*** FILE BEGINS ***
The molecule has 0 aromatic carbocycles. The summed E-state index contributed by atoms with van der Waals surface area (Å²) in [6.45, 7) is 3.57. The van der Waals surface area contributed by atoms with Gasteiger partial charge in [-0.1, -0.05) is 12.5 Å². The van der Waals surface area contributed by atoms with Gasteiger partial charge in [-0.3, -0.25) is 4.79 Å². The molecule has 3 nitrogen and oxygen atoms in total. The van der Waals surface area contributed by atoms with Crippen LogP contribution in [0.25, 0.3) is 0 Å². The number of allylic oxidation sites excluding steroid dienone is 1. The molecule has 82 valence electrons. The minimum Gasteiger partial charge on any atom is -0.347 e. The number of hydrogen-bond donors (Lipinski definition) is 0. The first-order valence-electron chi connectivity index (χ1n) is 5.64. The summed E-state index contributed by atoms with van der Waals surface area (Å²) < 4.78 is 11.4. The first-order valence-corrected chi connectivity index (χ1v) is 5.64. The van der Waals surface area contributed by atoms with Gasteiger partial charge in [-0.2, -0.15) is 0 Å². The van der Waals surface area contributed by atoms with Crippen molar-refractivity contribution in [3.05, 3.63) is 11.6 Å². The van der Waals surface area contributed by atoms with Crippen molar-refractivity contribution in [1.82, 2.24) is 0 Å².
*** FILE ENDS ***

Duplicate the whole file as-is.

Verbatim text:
The molecule has 0 aromatic carbocycles. The summed E-state index contributed by atoms with van der Waals surface area (Å²) in [6.45, 7) is 3.57. The van der Waals surface area contributed by atoms with Gasteiger partial charge in [-0.1, -0.05) is 12.5 Å². The van der Waals surface area contributed by atoms with Gasteiger partial charge in [-0.3, -0.25) is 4.79 Å². The molecule has 3 nitrogen and oxygen atoms in total. The van der Waals surface area contributed by atoms with Crippen LogP contribution in [0.25, 0.3) is 0 Å². The number of allylic oxidation sites excluding steroid dienone is 1. The molecule has 82 valence electrons. The minimum Gasteiger partial charge on any atom is -0.347 e. The number of hydrogen-bond donors (Lipinski definition) is 0. The first-order valence-electron chi connectivity index (χ1n) is 5.64. The summed E-state index contributed by atoms with van der Waals surface area (Å²) < 4.78 is 11.4. The first-order valence-corrected chi connectivity index (χ1v) is 5.64. The van der Waals surface area contributed by atoms with Gasteiger partial charge in [-0.2, -0.15) is 0 Å². The van der Waals surface area contributed by atoms with Crippen molar-refractivity contribution in [3.05, 3.63) is 11.6 Å². The van der Waals surface area contributed by atoms with Crippen molar-refractivity contribution in [1.82, 2.24) is 0 Å².